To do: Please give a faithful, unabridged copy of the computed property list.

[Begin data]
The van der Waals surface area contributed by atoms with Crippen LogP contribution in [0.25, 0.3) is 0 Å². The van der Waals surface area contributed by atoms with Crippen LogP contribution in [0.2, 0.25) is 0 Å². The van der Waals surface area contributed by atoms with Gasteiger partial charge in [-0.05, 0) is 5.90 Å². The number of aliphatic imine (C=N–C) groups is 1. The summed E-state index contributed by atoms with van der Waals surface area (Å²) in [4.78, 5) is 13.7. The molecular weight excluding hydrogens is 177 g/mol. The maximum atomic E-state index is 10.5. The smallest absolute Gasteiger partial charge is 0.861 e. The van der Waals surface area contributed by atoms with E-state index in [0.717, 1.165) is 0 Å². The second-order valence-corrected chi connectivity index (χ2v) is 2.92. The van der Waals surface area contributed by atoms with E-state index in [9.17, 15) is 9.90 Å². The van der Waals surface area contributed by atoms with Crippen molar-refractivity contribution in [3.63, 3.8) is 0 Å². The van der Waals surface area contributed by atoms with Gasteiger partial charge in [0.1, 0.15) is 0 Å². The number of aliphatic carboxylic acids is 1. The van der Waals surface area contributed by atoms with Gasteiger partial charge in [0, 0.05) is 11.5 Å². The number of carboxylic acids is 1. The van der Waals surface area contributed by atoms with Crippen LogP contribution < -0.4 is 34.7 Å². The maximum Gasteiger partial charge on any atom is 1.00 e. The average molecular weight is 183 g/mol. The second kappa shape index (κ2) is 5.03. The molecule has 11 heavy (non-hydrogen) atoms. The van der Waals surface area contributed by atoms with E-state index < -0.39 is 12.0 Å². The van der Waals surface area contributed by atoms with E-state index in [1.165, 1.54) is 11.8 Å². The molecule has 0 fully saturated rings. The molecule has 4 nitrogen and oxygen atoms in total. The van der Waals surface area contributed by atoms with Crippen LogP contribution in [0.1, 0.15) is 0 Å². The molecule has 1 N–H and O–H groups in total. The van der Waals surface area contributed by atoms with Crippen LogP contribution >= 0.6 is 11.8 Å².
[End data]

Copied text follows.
The van der Waals surface area contributed by atoms with Crippen LogP contribution in [0.25, 0.3) is 0 Å². The van der Waals surface area contributed by atoms with Crippen LogP contribution in [0.2, 0.25) is 0 Å². The van der Waals surface area contributed by atoms with Gasteiger partial charge in [-0.05, 0) is 5.90 Å². The number of aliphatic imine (C=N–C) groups is 1. The summed E-state index contributed by atoms with van der Waals surface area (Å²) in [4.78, 5) is 13.7. The molecular weight excluding hydrogens is 177 g/mol. The maximum atomic E-state index is 10.5. The smallest absolute Gasteiger partial charge is 0.861 e. The van der Waals surface area contributed by atoms with E-state index in [0.717, 1.165) is 0 Å². The second-order valence-corrected chi connectivity index (χ2v) is 2.92. The van der Waals surface area contributed by atoms with E-state index in [9.17, 15) is 9.90 Å². The van der Waals surface area contributed by atoms with Crippen molar-refractivity contribution in [3.63, 3.8) is 0 Å². The van der Waals surface area contributed by atoms with Gasteiger partial charge in [0.1, 0.15) is 0 Å². The number of aliphatic carboxylic acids is 1. The van der Waals surface area contributed by atoms with Gasteiger partial charge in [0, 0.05) is 11.5 Å². The number of carboxylic acids is 1. The van der Waals surface area contributed by atoms with Crippen LogP contribution < -0.4 is 34.7 Å². The maximum Gasteiger partial charge on any atom is 1.00 e. The average molecular weight is 183 g/mol. The second kappa shape index (κ2) is 5.03. The molecule has 11 heavy (non-hydrogen) atoms. The van der Waals surface area contributed by atoms with E-state index < -0.39 is 12.0 Å². The van der Waals surface area contributed by atoms with E-state index in [1.165, 1.54) is 11.8 Å². The molecule has 0 fully saturated rings. The molecule has 4 nitrogen and oxygen atoms in total. The van der Waals surface area contributed by atoms with Crippen LogP contribution in [0.1, 0.15) is 0 Å². The molecule has 1 N–H and O–H groups in total. The van der Waals surface area contributed by atoms with Crippen LogP contribution >= 0.6 is 11.8 Å².